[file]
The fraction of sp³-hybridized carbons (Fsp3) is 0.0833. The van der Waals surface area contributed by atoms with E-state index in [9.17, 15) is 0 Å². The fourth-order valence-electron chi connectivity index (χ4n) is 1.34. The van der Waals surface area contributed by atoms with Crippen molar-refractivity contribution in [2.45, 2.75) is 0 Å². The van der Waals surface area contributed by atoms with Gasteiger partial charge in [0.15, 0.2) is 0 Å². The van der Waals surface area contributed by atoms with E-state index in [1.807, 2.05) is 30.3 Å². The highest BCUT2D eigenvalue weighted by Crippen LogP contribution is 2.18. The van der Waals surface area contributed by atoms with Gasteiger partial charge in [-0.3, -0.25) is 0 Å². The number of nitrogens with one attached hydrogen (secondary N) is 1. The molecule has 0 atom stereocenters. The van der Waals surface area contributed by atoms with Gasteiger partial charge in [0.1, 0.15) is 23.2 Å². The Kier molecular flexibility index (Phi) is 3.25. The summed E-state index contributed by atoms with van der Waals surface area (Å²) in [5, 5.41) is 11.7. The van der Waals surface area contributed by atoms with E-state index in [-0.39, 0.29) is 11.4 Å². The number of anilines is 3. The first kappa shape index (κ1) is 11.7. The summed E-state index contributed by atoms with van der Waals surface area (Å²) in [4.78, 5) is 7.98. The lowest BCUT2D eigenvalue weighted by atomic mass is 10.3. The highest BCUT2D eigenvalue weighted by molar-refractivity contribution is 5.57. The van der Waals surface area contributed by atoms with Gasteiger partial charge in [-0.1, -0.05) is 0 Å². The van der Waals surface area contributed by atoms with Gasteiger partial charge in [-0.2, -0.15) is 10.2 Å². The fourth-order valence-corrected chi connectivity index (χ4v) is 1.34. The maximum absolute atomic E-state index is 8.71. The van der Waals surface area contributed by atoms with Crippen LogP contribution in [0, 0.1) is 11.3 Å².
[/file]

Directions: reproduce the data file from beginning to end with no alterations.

The fraction of sp³-hybridized carbons (Fsp3) is 0.0833. The van der Waals surface area contributed by atoms with E-state index in [9.17, 15) is 0 Å². The fourth-order valence-electron chi connectivity index (χ4n) is 1.34. The van der Waals surface area contributed by atoms with Crippen molar-refractivity contribution in [2.45, 2.75) is 0 Å². The van der Waals surface area contributed by atoms with Gasteiger partial charge in [0.15, 0.2) is 0 Å². The van der Waals surface area contributed by atoms with E-state index in [1.807, 2.05) is 30.3 Å². The highest BCUT2D eigenvalue weighted by Crippen LogP contribution is 2.18. The van der Waals surface area contributed by atoms with Gasteiger partial charge in [-0.3, -0.25) is 0 Å². The number of nitrogens with one attached hydrogen (secondary N) is 1. The molecule has 0 atom stereocenters. The van der Waals surface area contributed by atoms with Gasteiger partial charge in [0.1, 0.15) is 23.2 Å². The Kier molecular flexibility index (Phi) is 3.25. The summed E-state index contributed by atoms with van der Waals surface area (Å²) in [5, 5.41) is 11.7. The van der Waals surface area contributed by atoms with E-state index in [-0.39, 0.29) is 11.4 Å². The number of anilines is 3. The first kappa shape index (κ1) is 11.7. The summed E-state index contributed by atoms with van der Waals surface area (Å²) in [4.78, 5) is 7.98. The lowest BCUT2D eigenvalue weighted by atomic mass is 10.3. The highest BCUT2D eigenvalue weighted by molar-refractivity contribution is 5.57. The van der Waals surface area contributed by atoms with Gasteiger partial charge in [-0.1, -0.05) is 0 Å². The van der Waals surface area contributed by atoms with Gasteiger partial charge in [-0.2, -0.15) is 10.2 Å². The fourth-order valence-corrected chi connectivity index (χ4v) is 1.34. The maximum absolute atomic E-state index is 8.71. The van der Waals surface area contributed by atoms with Crippen LogP contribution in [0, 0.1) is 11.3 Å².